A poignant portrait of dancer and choreographer Tanja Liedtke highlights the legacy of a creative life cut short, writes PHILIPPA HAWKER.
A story of grief and exhilaration, achievement and loss, Life in Movement, which screens at the Sydney Film Festival today, is also a vivid, moving portrait of an artist and an absence.
It’s a documentary about the late dancer and choreographer Tanja Liedtke, who died in 2007 at the age of 29, shortly before she was due to take up a much-heralded appointment as director of the Sydney Dance Company. It is made by filmmakers Bryan Mason and Sophie Hyde, who were close friends of Liedtke’s.
One of the elements that makes the film so striking is the presence of Liedtke herself. She used a video camera constantly as a creative tool and the film is full of footage of her, of images with a sense of drama, playfulness and clarity and sometimes a darker edge.
She uses her own body to explore and flesh out ideas. There’s an exuberant, long-limbed figure winding seductively to and fro in front of a bathroom cabinet; a fraught woman slapping herself in the face, over and over, saying ”pull yourself together”. There’s some strange, unsettling footage of Liedtke in a hotel room, with a bag on her head, exploring the torment of a figure struggling with ”baggage” and identity.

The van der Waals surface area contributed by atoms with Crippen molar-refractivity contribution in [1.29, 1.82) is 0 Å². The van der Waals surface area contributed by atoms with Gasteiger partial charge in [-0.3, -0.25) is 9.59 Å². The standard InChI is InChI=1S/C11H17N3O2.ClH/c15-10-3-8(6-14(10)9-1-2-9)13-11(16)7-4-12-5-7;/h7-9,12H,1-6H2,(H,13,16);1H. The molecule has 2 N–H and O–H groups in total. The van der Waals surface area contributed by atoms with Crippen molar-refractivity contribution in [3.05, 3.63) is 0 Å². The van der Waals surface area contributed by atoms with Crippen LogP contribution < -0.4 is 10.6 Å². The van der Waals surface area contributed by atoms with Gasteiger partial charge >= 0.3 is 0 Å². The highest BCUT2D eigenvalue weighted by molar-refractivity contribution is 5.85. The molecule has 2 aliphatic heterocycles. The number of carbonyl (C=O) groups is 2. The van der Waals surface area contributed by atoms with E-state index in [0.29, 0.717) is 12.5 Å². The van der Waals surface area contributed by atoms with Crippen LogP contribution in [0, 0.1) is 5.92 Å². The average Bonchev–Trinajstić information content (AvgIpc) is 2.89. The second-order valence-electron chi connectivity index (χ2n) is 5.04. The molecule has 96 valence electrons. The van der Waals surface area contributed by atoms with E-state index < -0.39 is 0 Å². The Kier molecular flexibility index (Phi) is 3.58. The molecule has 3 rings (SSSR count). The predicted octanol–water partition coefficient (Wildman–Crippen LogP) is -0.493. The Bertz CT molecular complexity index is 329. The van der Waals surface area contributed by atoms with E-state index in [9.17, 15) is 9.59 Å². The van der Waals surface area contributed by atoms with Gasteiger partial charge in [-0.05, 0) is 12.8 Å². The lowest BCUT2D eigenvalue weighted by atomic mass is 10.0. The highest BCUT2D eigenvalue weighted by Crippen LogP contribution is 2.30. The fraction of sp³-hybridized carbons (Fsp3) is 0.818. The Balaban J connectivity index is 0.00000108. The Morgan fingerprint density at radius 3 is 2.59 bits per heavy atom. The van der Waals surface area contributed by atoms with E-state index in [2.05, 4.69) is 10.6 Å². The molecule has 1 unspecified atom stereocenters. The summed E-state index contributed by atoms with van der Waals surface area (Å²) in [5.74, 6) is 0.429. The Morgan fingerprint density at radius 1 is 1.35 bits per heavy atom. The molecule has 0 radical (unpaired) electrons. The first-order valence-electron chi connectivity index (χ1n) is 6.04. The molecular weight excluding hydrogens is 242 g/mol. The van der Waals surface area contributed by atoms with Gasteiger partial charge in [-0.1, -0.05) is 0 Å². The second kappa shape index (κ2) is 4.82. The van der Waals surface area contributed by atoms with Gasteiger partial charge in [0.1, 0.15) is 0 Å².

Life in Movement brings out the links between these almost compulsive explorations of the self and the body and her work – what Mason calls ”these beautiful lines of development”. It goes back as far as footage of her at boarding school, a lanky girl with braces emerging from a hiding place in a locker: years later, this image is echoed by a moment from her first full-length work,Twelfth Floor.
Liedtke was born in Stuttgart, spent her early childhood in Spain, then studied ballet at the Elmhurst boarding school and the Rambert School in England, before coming to Australia.
She was a gifted, striking dancer with Australian Dance Theatre and DV8 Physical Theatre in London but her choreographic intentions and ambitions were soon clear.
Mason recalls seeing Twelfth Floor for the first time. It is a piece in which five dancers explore, with wit and poignancy, the pains and challenges of living together, struggling against confinement.
”I don’t really know dance or the dance world but dance I had seen in the past had seemed very abstract to me, I didn’t really have a connection point,” Mason says. ”But in Twelfth Floorthere were loads of connections and I was thrilled by that.”
In the documentary he says, ”We were interested in unpicking what that meant, in finding out how you make work that connects.” As a close friend of Liedtke and her partner and creative collaborator, Sol Ulbrich, Mason says he was ”like many people, shocked by her death”. Her appointment at SDC, succeeding Graeme Murphy, who had been artistic director for 31 years, had seemed to symbolise the arrival of a new generation.
To Mason, the media coverage of Liedtke’s death often focused on unfulfilled promise and on the implication that ”we’ll never know whether she would have been good. I felt it was a reductive way of looking at it. They didn’t give her that job because she might have been good but because she was already making very interesting work.”
For him, one of the ideas that underpinned the film was a wish to ”change the balance, to show the artist that she was”.